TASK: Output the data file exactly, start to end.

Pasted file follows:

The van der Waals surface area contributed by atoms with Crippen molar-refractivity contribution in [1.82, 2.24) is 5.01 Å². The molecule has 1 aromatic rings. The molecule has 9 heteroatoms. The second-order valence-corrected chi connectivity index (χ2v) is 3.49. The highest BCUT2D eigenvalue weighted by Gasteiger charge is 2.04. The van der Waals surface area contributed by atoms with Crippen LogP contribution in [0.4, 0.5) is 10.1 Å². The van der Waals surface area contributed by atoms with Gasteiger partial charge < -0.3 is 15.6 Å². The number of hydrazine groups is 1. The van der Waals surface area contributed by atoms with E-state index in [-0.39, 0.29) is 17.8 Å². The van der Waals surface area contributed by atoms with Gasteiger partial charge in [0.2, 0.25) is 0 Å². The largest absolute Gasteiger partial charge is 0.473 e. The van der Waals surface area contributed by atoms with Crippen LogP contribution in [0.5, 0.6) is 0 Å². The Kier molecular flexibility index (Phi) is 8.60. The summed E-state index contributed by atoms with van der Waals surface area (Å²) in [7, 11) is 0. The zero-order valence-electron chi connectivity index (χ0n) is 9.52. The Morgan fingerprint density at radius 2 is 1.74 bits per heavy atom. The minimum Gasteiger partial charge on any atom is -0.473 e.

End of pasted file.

The van der Waals surface area contributed by atoms with Crippen molar-refractivity contribution in [1.82, 2.24) is 5.01 Å². The molecule has 1 aromatic rings. The molecule has 9 heteroatoms. The second-order valence-corrected chi connectivity index (χ2v) is 3.49. The highest BCUT2D eigenvalue weighted by Gasteiger charge is 2.04. The van der Waals surface area contributed by atoms with Crippen LogP contribution in [0.4, 0.5) is 10.1 Å². The van der Waals surface area contributed by atoms with Gasteiger partial charge < -0.3 is 15.6 Å². The number of hydrazine groups is 1. The van der Waals surface area contributed by atoms with E-state index in [-0.39, 0.29) is 17.8 Å². The van der Waals surface area contributed by atoms with Gasteiger partial charge in [0.2, 0.25) is 0 Å². The largest absolute Gasteiger partial charge is 0.473 e. The van der Waals surface area contributed by atoms with Crippen LogP contribution in [0.5, 0.6) is 0 Å². The Kier molecular flexibility index (Phi) is 8.60. The summed E-state index contributed by atoms with van der Waals surface area (Å²) in [7, 11) is 0. The zero-order valence-electron chi connectivity index (χ0n) is 9.52. The Morgan fingerprint density at radius 2 is 1.74 bits per heavy atom. The minimum Gasteiger partial charge on any atom is -0.473 e.